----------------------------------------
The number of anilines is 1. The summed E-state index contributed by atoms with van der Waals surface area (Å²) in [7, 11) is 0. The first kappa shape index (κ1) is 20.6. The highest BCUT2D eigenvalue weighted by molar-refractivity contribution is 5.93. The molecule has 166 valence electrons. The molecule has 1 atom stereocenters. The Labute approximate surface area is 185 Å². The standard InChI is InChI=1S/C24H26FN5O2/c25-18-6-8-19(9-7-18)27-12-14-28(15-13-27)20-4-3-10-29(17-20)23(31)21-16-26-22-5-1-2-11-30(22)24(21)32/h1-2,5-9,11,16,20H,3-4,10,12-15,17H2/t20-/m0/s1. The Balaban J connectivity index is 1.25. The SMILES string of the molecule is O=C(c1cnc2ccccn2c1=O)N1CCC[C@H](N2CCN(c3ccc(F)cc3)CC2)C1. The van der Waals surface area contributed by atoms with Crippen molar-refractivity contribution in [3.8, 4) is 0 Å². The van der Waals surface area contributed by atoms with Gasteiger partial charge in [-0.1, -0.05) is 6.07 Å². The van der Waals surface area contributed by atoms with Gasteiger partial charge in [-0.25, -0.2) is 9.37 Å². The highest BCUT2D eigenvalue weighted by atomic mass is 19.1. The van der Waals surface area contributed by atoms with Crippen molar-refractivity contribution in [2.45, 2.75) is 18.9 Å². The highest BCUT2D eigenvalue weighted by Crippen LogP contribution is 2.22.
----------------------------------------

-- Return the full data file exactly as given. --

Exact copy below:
The number of anilines is 1. The summed E-state index contributed by atoms with van der Waals surface area (Å²) in [7, 11) is 0. The first kappa shape index (κ1) is 20.6. The highest BCUT2D eigenvalue weighted by molar-refractivity contribution is 5.93. The molecule has 166 valence electrons. The molecule has 1 atom stereocenters. The Labute approximate surface area is 185 Å². The standard InChI is InChI=1S/C24H26FN5O2/c25-18-6-8-19(9-7-18)27-12-14-28(15-13-27)20-4-3-10-29(17-20)23(31)21-16-26-22-5-1-2-11-30(22)24(21)32/h1-2,5-9,11,16,20H,3-4,10,12-15,17H2/t20-/m0/s1. The Balaban J connectivity index is 1.25. The SMILES string of the molecule is O=C(c1cnc2ccccn2c1=O)N1CCC[C@H](N2CCN(c3ccc(F)cc3)CC2)C1. The van der Waals surface area contributed by atoms with Crippen molar-refractivity contribution in [3.8, 4) is 0 Å². The van der Waals surface area contributed by atoms with Gasteiger partial charge in [-0.1, -0.05) is 6.07 Å². The van der Waals surface area contributed by atoms with Gasteiger partial charge in [-0.25, -0.2) is 9.37 Å². The highest BCUT2D eigenvalue weighted by atomic mass is 19.1. The van der Waals surface area contributed by atoms with Crippen molar-refractivity contribution in [2.45, 2.75) is 18.9 Å². The highest BCUT2D eigenvalue weighted by Crippen LogP contribution is 2.22.